Greg McFarquhar                                                               University of Illinois


The ARM UAV team pose in front of the Scaled Composites Proteus aircraft in Darwin, Australia during TWP-ICE. Prof. McFarquhar, Junshik Um and Matt Freer are included. Example of type of tropica anvil that Proteus attempted to make measurements within during TWP-ICE. Some of the ground-based remote sensors at ARM's TWP site are seen in front. On an offday during TWP-ICE, Prof. McFarquhar and Matt Freer introduce themselves to one of the local residents (a wallaby)
TWP-ICE: The Tropical Warm Pool International Cloud Experiment (TWP-ICE) was a comprehensive campaign based out of Darwn, Australia using 5 aircraft, a ship, frequent soundings and ground-based remote sensors aimed at improving our understanding of the factors that control tropical convection as well as determining how tropical convection affects the cloud particles found in deep convectice anvils and tropical cirrus. The comprehensive science objectives included the following: 1) relating the cirrus characteristics to storm intensity and proximity to parent convection; 2) relating measurements of aerosols and chemical species in the outflow of the deep convection to the low-level sources and understanding how the convection modified these quantities; 3) comparing the concentrations of the aerosols and chemical species in the outflow to their background levels; 4) improving and evaluating retrievals from ground-based and satellite-based remote sensors; 5) providing data sets for forcing and evaluating single column and cloud resolving models; 6) documenting the evolution of oceanic convection from its early convective stage to remnant cirrus, with special emphasis on the microphysics; 7) measuring the dynamical and radiative impacts of cloud systems; 8) characterizing the environment in which cloud systems occur; 9) documenting the evolution of the convective boundary layer throughout the diurnal cycle and lifetime of the convective systems; and 10) observing the characteristics of convectively generated gravity waves.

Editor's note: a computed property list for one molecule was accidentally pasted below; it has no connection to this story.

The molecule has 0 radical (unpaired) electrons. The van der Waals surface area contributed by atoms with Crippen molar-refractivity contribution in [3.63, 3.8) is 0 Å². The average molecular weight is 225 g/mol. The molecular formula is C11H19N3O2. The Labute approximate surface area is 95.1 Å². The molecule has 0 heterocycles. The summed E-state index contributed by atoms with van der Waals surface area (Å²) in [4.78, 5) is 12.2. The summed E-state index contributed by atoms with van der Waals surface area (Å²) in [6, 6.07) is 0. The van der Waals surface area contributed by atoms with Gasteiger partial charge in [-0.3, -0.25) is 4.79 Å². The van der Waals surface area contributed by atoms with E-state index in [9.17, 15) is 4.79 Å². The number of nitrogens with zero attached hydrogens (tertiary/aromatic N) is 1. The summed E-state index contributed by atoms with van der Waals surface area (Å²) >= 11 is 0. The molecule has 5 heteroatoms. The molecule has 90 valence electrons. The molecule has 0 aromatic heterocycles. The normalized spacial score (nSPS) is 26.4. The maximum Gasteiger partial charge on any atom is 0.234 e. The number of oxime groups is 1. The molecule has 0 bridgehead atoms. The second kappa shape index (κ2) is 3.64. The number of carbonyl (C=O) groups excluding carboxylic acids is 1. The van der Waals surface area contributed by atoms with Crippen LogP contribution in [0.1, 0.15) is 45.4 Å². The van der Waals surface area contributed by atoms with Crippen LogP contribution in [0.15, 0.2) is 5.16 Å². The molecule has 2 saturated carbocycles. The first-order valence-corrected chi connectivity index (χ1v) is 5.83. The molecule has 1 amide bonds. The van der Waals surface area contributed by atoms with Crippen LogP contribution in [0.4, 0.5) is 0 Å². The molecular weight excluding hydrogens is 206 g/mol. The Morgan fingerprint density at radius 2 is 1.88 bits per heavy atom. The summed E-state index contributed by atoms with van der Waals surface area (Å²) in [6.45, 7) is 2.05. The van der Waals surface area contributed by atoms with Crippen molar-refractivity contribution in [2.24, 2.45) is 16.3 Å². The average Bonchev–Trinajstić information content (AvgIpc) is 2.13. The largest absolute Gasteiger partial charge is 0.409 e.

Uof Illinois Role and Interests: In his capacity of Chief Scientist of the ARM UAV program, Prof. McFarquhar acted as lead scientist for the Scaled Composites Protues Aircraft. Graduate student Junshik Um and staff associated Matt Freer played a major role in processing anad quality controlling the cloud microphysical data that were collected by the Proteus. The research thrusts of the Illinois group since the end of the project have concentrated on invstigating what controls how much small crystals (with maximum dimensions smaller than 50 micrometers) contribute to the mass and radiative properties of cirrus, mainly by investigating how the shattering of large crystals on the protruding shrouds and inlets of some microphysical probes artificially enhances the concentrations of small particles. In addition, work has concentrated on examining the single-scattering properties of both aggregate and small ice crystals, and determining how the microphysical properties of cirrus are related to the strengh of convection generating them, and to the spatial and temporal proximity to the partent convection.

Publications arising from TWP-ICE:

McFarquhar, G.M., J. Um, M. Freer, D. Baumgardner, G.L., Kok and G. Mace, 2007: The importance of small ice crystals to cirrus properties: Observations from the Tropical Western Pacific International Cloud Experiment (TWP-ICE). Geophys. Res. Lett., 34, L13803, doi:10.1029/2007GL029865.

Barnard, J.C., C.N. Long, E.I. Kassianov, S.A. McFarlane, J.M. Comstock, M. Freer and G.M. McFarquhar, 2008: Development and evaluation of a simple algorithm to find cloud optical depth with emphasis on thin ice clouds. Open Atmos. Sci. J., 2, 46-55.


Liou, K.N., Y. Gu, Q. Yue and G. McFarguhar, 2008: On the correlation between ice water content and ice crystal size and its application to radiative transfer and general circulation models. Geophys. Res. Lett., 35, L13805, doi:10.1029/2008GL033918.

May, P.T., J.H. Mather, G. Vaughan, C. Jacob, G.M. McFarquhar, K.N. Bower, 2008: The Tropical Warm Pool International Cloud Experiment (TWPICE). Bull. Amer. Meteor. Soc., 89, 629-645.

Um, J., and G.M. McFarquhar, 2009: Single-scattering properties of aggregates of plates from TWP-ICE. Quart. J. Roy. Meteor. Soc., In press.

Fen, J., J. Comstock, M. Ovtchinnikov, S. A. McFarlane, G. McFarquhar and G. Allen, 2009: Tropical anvil characteristics and water vapor of the tropical tropopause layer (TTL): Impact of heterogeneous and homogeneous freezing parameterizations. J. Geophys. Res., submitted.

Nousiainen, T., H. Lindqvist, and G.M. McFarquhar, 2009: Quasi-spherical ice crystals in tropical cirrus. J. Atmos. Sci., submitted.


Thesis arising from TWP-ICE:

Um, Junshik, “The microphysical and radiative properties of tropical cirrus from the 2006 Tropical Warm Pool International Cloud Experiment (TWP-ICE)”, Ph.D. thesis, 2009.